Have you ever heard the term your gut is your second brain? You can support your brain fog by giving your gut prebiotics/probiotics. How? Milk kefir, fermented foods, garlic, white onions, apple cider vinegar, supplements. Consider adding Nava’s Daily Probiotic to your supplement regimen to support your gut microbial balance.

3 Water your brain

Your brain hates to be dehydrated. So drink a minimum of 8 glasses of water a day and avoid alcohol. Consider adding Nava’s electrolyte powders to boost your hydration status.

4 Boost your B Vitamins

Vitamin B6, Vitamin B12, Folic Acid, and Choline are essential to healthy brain function.

5 Exercise your body

Aerobic exercise increases brain volume and cognitive function – exercise for 30 minutes 5 times per week.

6 Exercise your brain

Learn a new language, knit, do puzzles, use your non-dominant hand to color or write for a few minutes each day, read a book outside of your regular reading list. Try new things. Play brain games. This may be frustrating at first because you aren’t as good at these things as you used to be, but keep at it.

7 Relax

Increase your ability to handle life’s little stresses and find ways to decrease or eliminate the big ones. Do something that allows your brain to rest, like yoga Nidra, mindfulness, or meditation.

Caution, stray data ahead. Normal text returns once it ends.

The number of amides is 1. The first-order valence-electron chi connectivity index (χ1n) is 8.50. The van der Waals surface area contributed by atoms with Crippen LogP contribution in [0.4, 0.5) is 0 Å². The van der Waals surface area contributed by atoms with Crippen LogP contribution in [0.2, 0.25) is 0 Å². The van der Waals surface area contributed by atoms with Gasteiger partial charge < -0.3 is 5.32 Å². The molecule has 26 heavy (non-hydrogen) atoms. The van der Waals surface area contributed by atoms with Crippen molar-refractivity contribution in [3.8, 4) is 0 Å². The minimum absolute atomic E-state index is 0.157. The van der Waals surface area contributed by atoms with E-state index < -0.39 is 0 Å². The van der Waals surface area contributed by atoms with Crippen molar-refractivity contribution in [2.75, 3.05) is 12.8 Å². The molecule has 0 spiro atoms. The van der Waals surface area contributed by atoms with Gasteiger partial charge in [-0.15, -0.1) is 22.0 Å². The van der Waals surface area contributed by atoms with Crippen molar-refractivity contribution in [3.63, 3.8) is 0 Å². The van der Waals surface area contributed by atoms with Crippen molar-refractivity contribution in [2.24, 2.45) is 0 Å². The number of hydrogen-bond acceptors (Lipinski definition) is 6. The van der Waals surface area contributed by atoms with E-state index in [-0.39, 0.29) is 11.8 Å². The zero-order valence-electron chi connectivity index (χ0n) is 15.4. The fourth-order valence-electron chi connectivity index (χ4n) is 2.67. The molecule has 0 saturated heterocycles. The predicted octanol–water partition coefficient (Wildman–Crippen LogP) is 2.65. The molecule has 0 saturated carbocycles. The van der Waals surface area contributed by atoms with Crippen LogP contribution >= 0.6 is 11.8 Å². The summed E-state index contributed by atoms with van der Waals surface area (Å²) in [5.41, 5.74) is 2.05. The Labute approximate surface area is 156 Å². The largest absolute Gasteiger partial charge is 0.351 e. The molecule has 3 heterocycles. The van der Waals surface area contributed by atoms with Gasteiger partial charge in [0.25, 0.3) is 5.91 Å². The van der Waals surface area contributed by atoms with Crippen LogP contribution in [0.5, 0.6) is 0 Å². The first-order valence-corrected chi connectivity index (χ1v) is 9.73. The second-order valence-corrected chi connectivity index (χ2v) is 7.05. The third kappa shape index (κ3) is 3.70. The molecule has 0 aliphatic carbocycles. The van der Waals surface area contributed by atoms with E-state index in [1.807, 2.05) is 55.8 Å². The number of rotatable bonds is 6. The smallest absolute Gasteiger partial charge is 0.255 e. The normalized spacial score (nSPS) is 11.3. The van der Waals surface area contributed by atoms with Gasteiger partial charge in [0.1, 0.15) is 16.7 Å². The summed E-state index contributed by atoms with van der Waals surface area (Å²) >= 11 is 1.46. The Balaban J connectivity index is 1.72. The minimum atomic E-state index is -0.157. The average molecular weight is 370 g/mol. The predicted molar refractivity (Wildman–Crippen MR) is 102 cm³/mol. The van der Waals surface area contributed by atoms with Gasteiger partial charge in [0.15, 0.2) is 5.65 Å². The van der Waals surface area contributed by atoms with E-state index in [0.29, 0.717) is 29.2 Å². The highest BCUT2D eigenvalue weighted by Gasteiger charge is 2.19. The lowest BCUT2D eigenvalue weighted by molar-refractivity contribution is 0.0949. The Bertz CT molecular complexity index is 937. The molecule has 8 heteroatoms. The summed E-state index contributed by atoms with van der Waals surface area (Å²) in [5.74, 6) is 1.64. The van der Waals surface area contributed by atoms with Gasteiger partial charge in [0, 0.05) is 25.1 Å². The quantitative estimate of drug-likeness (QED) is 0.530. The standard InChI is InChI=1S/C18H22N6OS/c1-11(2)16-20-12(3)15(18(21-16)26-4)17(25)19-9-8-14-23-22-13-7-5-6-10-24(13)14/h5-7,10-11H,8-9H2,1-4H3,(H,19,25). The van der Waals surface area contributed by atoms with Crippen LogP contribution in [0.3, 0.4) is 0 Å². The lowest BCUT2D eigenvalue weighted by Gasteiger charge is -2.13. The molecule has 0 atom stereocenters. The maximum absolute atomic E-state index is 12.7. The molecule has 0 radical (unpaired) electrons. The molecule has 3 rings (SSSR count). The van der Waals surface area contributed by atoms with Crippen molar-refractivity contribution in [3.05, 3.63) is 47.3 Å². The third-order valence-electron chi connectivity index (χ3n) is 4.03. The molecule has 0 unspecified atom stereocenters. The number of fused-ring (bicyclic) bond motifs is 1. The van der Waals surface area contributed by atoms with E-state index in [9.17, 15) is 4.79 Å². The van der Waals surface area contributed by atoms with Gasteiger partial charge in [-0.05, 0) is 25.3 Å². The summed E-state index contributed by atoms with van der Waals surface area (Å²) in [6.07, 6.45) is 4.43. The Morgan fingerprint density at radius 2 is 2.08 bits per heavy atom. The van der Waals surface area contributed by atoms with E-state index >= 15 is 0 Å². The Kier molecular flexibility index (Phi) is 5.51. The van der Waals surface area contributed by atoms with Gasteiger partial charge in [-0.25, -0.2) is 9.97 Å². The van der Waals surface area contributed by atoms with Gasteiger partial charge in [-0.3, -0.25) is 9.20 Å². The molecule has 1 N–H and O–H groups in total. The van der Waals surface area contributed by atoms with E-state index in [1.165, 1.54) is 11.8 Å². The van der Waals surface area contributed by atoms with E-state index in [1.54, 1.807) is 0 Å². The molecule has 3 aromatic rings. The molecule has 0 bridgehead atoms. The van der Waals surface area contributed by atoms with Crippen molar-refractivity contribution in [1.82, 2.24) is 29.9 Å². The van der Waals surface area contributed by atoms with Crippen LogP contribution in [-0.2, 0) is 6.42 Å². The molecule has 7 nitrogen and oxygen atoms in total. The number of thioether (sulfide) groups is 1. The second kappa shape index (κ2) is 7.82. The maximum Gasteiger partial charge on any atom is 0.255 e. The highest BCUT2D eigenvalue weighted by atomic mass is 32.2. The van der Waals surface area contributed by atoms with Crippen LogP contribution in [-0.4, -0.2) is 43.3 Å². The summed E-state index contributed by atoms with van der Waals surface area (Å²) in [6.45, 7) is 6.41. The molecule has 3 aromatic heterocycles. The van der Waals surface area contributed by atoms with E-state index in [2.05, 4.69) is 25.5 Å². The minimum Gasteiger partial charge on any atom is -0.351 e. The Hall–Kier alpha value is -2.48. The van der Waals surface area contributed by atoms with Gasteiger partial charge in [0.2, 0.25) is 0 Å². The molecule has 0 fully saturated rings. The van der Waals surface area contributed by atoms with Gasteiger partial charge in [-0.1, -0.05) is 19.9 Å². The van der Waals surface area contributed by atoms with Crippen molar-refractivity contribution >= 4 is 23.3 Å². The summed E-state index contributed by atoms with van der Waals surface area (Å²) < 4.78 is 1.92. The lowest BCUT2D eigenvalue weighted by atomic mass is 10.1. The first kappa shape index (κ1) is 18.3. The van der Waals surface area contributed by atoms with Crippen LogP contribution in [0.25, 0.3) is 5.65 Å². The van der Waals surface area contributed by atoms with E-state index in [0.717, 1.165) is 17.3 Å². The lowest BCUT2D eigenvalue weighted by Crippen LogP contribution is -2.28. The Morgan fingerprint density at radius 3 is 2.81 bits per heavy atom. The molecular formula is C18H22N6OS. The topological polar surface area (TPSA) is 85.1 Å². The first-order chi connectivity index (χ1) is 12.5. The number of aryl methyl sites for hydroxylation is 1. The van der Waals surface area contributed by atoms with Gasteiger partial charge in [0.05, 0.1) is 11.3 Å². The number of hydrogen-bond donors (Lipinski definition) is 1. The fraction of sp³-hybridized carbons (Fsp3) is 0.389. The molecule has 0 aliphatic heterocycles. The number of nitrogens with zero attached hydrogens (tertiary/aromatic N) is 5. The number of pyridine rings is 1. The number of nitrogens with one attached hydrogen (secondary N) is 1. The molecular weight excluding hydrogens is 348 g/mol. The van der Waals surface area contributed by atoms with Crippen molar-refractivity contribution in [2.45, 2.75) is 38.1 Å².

8 Sleep

Missing a few hours of good deep sleep can be a recipe for disaster. When you sleep, your brain renews itself. Do your best to tweak your sleep routine so that you get as much sleep as you can. The goal is 6-9 hours.

These tips not doing the trick? We can help

Are cognitive issues and other perimenopausal symptoms negatively impacting your daily life? Stop the suffering. At Nava, we have developed a strategy that can help address these conditions by restoring hormone levels that have become imbalanced or depleted. Our Hormone Optimization Therapy is unique because it’s not limited to Bioidentical Hormones. It also provides Adrenal Recharge therapy and Thyroid Balance programs.

Get your brain back and recapture the balance and energy of youth! Contact us for an appointment today!

Resources

Menopause Journal

NCBI

Image attribution

Summary
Article Name
Perimenopause Brain Fog Getting to You?
Description
If perimenopause brain fog has you worried, rest assured you can start to feel better today by following these 8 tips to reduce your symptoms to manageable levels. The fog will pass!